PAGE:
Towards the latter end of 1959 Norwood residents were becoming increasingly disturbed at the changing face of the suburb in which they lived. Letters appearing in the local Press showed concern at the growing number of derelict houses, neglected open spaces, and the appearance of new and unsightly development.
The whole district had suffered much from wartime air raids, and there had been many flying bombs and rockets. In those long-range attacks Norwood was part of what was called Doodle-bug Alley. The vast amount of damage and neglect of property caused by the war had been followed by years of inertia. But new developments were now appearing, and some of these left much to be desired. There was an enormous backlog of leasehold property more than 100 years old that would sooner or later be pulled down and the land used for redevelopment…
Today, it seems incredible, as the red bus comes along Westow Hill, to imagine ‘carriage folk’ using Church Road, Westow Street, and Westow Hill as a kind of Rotten Row. Nevertheless, it was so, seventy years ago. You would also see Carberry’s goat, wandering around the same route and doing quite a lot of the scavenging, as goats will do. It belonged to a Mr Carberry, who was a high-class butcher and rather a character. On one occasion, a stranger was loitering about outside his shop at the corner of Carberry’s Lane, Westow Street. At last, Mr. Carberry asked him: ‘Excuse me, Sir, but why are you hanging about here?’ ‘Who are you?’ came the retort, capped by the butcher with : ‘Me: I’m Carberry the Butcher. Everyone knows Carberry!’ The loiterer walked away.
I wonder if anyone now reads the novels of George Moore (1852-1933), a contemporary of George Bernard Shaw who was dubbed 'the Irish Balzac' and once ranked as a novelist alongside Thomas Hardy and Henry James? He was born in County Mayo where his father kept racing stables and these provided the background to his best-known novel Esther Waters (1894), although that has an English setting. Some readers may remember a television adaptation many years ago.
Norwood has more than its share of famous people, but there will always be some who escape notice for one reason or another. Until now Gerald Massey is one who, in spite of living in South Norwood for many years (and dying there), has not attracted attention. He was born in a poor (some would say poverty-stricken) family in Tring in 1828. His father, William, was an illiterate labourer but his mother, Mary, had managed to acquire basic literacy. As a child he was sent to work in Tring Silk Mill in conditions that today would be unacceptable to an adult, but at the time were accepted as normal.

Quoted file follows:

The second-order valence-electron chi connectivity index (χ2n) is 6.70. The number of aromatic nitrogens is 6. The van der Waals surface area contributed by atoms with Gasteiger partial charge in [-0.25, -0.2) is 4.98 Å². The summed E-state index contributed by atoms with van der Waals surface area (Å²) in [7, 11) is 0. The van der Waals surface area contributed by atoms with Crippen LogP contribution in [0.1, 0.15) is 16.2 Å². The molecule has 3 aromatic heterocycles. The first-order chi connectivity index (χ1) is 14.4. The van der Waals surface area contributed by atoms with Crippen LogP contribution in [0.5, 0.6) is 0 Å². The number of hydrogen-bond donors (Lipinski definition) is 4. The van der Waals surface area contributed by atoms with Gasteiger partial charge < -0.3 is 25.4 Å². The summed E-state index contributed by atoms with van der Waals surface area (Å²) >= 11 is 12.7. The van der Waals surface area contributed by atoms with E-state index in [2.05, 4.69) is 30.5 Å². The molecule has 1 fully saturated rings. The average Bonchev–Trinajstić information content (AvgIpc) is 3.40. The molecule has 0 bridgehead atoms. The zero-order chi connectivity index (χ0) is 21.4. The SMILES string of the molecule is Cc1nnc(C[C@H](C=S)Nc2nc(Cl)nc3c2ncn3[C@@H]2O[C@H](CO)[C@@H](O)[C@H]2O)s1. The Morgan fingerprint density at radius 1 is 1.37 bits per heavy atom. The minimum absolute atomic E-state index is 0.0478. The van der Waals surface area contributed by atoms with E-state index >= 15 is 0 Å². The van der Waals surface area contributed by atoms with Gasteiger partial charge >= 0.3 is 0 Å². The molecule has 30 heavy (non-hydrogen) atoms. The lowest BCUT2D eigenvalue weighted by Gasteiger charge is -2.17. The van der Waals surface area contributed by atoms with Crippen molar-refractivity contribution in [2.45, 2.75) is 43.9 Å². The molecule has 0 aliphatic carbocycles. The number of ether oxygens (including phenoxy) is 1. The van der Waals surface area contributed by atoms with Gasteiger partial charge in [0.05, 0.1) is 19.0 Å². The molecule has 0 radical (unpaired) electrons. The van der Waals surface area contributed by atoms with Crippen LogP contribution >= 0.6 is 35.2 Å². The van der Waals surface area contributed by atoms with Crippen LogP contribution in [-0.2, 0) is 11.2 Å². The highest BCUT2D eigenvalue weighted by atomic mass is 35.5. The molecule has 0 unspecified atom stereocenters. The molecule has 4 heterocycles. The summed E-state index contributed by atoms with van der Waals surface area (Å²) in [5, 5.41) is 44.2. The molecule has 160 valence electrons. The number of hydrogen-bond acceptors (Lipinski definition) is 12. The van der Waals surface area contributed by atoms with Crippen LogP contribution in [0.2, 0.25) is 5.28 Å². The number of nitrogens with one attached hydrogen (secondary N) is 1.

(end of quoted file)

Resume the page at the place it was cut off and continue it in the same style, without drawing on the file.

Sir Hiram Stevens Maxim was a polygamist, a philanderer, the inventor of the mousetrap and the machine gun. Kirsty Whalley takes a look at one of the famous eccentrics associated with Norwood. He had a fine mind driven by jealousy. Born in America, Hiram Maxim and his brother swore when they were little that one day they would be famous. Although they ended their lives as bitter enemies and rivals, they would both honour that pledge.
Hiram had no formal education and appears to have gleaned engineering, scientific and mechanical knowledge through a series of apprenticeships. He claimed to have invented the lightbulb after experiments with electricity and insisted the patent was stolen by Thomas Edison after one of his clerks filed it incorrectly.
This Lodge, in the main road, West Norwood (now demolished) was the home of Sir Hiram Maxim, the famous ‘Maxim’ gun inventor. He also lived at ‘Ryecrofts’ Dulwich Common. Sir Hiram was born in 1840 in Maine, U.S.A. where he had only 5 years irregular schooling. By the age of 30 he had many inventions to his credit, one the famous ‘Maxim’ gun. Another, less well-known, was a widely-used mouse-trap! His machine-gun was offered to the American authorities but they rejected it as ‘interesting but not practical’.
My father and mother and their family came to Upper Norwood about 1886, and took a small house in Highland Road, in those days a great rendezvous of retired Army officers, among them my father. Many of them (but not my father) were veterans of the Indian Mutiny: General Bray, Colonel Thurburne, Sir William Gib, Gen. Beeching and others. In those days, the houses had names, not numbers; ours was called Mount Effra, and I believe it is still standing, in spite of the destruction wrought by the Second World War in the road.
I was born in 1891 at 62 Woodland Road and went to school in the same road, of which my grandfather was Headmaster. One of my earliest memories is of seeing the cows go up and down Gipsy Hill, to and from the meadow at the bottom. This I believe then belonged to the Norwood Central Diary at the top of Central Hill; they used to go into the cow houses through the lane in Westow Street which is still there, by the fish shop.
Who would make 120 people congregate at a cemetery? At ages from one to 91? Easy questions if you’ve ever had the privilege of going on any of his conducted walks - our Secretary Geoffrey Manning.
The tour of West Norwood Cemetery followed hard on the heels of the excellent talk by Lambeth Council planner Barry Jones. Mr. Jones, Assistant Chief Planning Officer had himself found Norwood Cemetery a fascinating revelation.